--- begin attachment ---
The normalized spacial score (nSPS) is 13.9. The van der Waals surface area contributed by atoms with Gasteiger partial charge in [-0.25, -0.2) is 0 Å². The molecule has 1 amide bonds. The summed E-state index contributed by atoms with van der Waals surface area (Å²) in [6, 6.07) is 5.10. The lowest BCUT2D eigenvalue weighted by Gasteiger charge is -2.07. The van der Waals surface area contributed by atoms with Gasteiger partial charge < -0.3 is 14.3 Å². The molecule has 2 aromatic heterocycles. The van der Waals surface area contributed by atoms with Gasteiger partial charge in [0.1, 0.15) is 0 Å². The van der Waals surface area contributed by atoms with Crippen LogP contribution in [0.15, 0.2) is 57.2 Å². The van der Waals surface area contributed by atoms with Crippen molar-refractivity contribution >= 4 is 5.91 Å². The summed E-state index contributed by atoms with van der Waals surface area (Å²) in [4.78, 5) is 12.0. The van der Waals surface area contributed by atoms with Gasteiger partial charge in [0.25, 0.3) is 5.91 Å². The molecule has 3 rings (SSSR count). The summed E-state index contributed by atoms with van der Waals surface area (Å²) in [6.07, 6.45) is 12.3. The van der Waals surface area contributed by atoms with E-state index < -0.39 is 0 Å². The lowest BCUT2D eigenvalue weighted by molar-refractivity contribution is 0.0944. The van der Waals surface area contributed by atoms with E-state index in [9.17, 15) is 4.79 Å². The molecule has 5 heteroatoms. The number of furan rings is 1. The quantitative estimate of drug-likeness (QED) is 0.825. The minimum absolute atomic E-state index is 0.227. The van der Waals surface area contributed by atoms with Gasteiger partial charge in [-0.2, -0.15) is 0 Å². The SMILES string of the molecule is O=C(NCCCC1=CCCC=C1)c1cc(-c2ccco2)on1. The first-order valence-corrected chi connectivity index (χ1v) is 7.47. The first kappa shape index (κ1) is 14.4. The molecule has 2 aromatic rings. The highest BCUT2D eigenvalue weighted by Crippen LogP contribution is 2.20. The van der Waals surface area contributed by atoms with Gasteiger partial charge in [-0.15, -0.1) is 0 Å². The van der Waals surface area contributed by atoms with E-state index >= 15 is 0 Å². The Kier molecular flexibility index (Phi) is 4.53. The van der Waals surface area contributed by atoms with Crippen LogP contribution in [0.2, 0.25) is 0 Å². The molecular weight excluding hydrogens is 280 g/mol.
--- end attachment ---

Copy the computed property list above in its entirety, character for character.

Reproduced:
The normalized spacial score (nSPS) is 13.9. The van der Waals surface area contributed by atoms with Gasteiger partial charge in [-0.25, -0.2) is 0 Å². The molecule has 1 amide bonds. The summed E-state index contributed by atoms with van der Waals surface area (Å²) in [6, 6.07) is 5.10. The lowest BCUT2D eigenvalue weighted by Gasteiger charge is -2.07. The van der Waals surface area contributed by atoms with Gasteiger partial charge < -0.3 is 14.3 Å². The molecule has 2 aromatic heterocycles. The van der Waals surface area contributed by atoms with Gasteiger partial charge in [0.1, 0.15) is 0 Å². The van der Waals surface area contributed by atoms with Crippen LogP contribution in [0.15, 0.2) is 57.2 Å². The van der Waals surface area contributed by atoms with Crippen molar-refractivity contribution >= 4 is 5.91 Å². The summed E-state index contributed by atoms with van der Waals surface area (Å²) in [4.78, 5) is 12.0. The van der Waals surface area contributed by atoms with Gasteiger partial charge in [0.25, 0.3) is 5.91 Å². The molecule has 3 rings (SSSR count). The summed E-state index contributed by atoms with van der Waals surface area (Å²) in [6.07, 6.45) is 12.3. The van der Waals surface area contributed by atoms with E-state index < -0.39 is 0 Å². The lowest BCUT2D eigenvalue weighted by molar-refractivity contribution is 0.0944. The van der Waals surface area contributed by atoms with E-state index in [9.17, 15) is 4.79 Å². The molecule has 5 heteroatoms. The number of furan rings is 1. The quantitative estimate of drug-likeness (QED) is 0.825. The minimum absolute atomic E-state index is 0.227. The van der Waals surface area contributed by atoms with Gasteiger partial charge in [-0.2, -0.15) is 0 Å². The SMILES string of the molecule is O=C(NCCCC1=CCCC=C1)c1cc(-c2ccco2)on1. The first-order valence-corrected chi connectivity index (χ1v) is 7.47. The first kappa shape index (κ1) is 14.4. The molecule has 2 aromatic rings. The highest BCUT2D eigenvalue weighted by Crippen LogP contribution is 2.20. The van der Waals surface area contributed by atoms with Gasteiger partial charge in [-0.15, -0.1) is 0 Å². The van der Waals surface area contributed by atoms with E-state index >= 15 is 0 Å². The Kier molecular flexibility index (Phi) is 4.53. The van der Waals surface area contributed by atoms with Crippen LogP contribution in [0.2, 0.25) is 0 Å². The molecular weight excluding hydrogens is 280 g/mol.